Once he was cleared to resume playing, there was the usual rust associated with a long layover. But more than the time off, Hayward had hurdles to clear beyond being physically able to return to play. 

For most of his career, Hayward leaned on his basketball instincts when it came to making plays at both ends of the floor. 

The injury changed that. 

Hayward had developed the kind of muscle memory with his game that allowed him to ascend to an All-Star level while in Utah, with play that on many nights looked seemingly effortless. The injury, which sidelined him for the rest of the 2017-2018 season, forced him to work at bridging the divide that now existed between his mind and body as far as what he was capable of doing on the court.

It wasn’t all that surprising that it led to mixed results, with Hayward looking like the best player on the floor some nights and then inexplicably struggling against inferior competition the next. 

And just like fans at times would become frustrated with his inconsistent play, Hayward wasn’t enjoying this rollercoaster of emotions fueled by his up-and-down play either. 

The 6-foot-8 forward has spent his entire basketball career working to strengthen his body to withstand the physical rigors that come with being a slashing, attacking-the-rim wing who can also make teams pay for sagging off him with a mid-range game that can extend beyond the 3-point line.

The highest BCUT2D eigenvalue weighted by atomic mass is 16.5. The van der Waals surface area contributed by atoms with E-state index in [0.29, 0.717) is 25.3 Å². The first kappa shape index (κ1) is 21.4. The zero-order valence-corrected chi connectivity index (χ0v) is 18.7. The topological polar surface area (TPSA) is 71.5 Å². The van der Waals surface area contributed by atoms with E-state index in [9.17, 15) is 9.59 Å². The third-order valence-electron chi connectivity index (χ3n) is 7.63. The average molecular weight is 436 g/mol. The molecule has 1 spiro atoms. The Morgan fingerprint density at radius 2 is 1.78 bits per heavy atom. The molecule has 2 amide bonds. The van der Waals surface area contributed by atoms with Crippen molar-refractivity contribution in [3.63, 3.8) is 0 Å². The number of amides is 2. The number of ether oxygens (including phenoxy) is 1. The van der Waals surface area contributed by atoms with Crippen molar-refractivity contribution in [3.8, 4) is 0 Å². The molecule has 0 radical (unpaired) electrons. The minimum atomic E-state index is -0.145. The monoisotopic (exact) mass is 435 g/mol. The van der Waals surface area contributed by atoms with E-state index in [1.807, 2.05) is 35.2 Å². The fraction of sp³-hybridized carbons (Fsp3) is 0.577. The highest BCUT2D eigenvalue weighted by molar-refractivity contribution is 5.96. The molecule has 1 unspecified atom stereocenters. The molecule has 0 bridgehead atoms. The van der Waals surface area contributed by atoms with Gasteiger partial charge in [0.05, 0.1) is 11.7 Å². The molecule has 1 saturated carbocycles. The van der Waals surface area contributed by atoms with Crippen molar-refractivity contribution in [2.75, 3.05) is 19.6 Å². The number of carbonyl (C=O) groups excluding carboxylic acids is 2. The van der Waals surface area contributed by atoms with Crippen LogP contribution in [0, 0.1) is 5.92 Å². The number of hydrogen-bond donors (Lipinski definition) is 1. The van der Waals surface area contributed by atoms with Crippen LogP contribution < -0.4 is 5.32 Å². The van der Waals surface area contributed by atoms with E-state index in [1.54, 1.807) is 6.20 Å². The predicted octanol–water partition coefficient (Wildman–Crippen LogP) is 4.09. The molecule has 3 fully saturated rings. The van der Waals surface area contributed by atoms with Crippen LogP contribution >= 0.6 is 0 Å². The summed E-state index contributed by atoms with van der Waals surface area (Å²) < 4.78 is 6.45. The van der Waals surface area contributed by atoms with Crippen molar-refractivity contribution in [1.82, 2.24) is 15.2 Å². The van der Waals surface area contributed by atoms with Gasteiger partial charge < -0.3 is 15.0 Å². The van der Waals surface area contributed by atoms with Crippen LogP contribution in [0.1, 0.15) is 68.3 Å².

But the injury forced Hayward to really work at strengthening his mind, something that he quickly acknowledged as being the biggest takeaway from his time thus far in Boston. 

“For sure I hit a low during my injury,” Hayward said. “And had to work more than ever on that mental side, more than I ever had in my basketball career on that mental side. That’s for sure something that takes work.”

The topic of mental health among professional athletes has gained significant traction in recent years as a discussion which professional players such as Hayward are far more comfortable addressing publicly. 

“For sure the mental side is where I’ve grown,” he said.

And that growth has Hayward in arguably the best position he has been in as a Celtic. 

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While he was initially brought in to be either the team’s go-to guy or next in line, Hayward has effectively settled into more of a jack-of-all-trades role, allowing him to make an impact of significance without necessarily having to carry the team on a night-in, night-out basis. 

He’s averaging 17.3 points, 6.5 rebounds and 4.1 assists this season, his best numbers in those categories since becoming a Celtic. 

Just as impressive has been his efficiency — he's shooting 50.2 percent from the field and 39.2 percent from 3-point range this season.

And while he’ll be the first to tell you that his time in Boston has indeed been a rollercoaster of sorts, he has no regrets about his decision to become a Celtic which reunited him with his college coach at Butler, Brad Stevens.

“It’s been some great moments for sure,” Hayward said of his time in Boston. “Obviously some not-great moments with the injury and everything but some great moments. I wouldn’t trade it for the world.”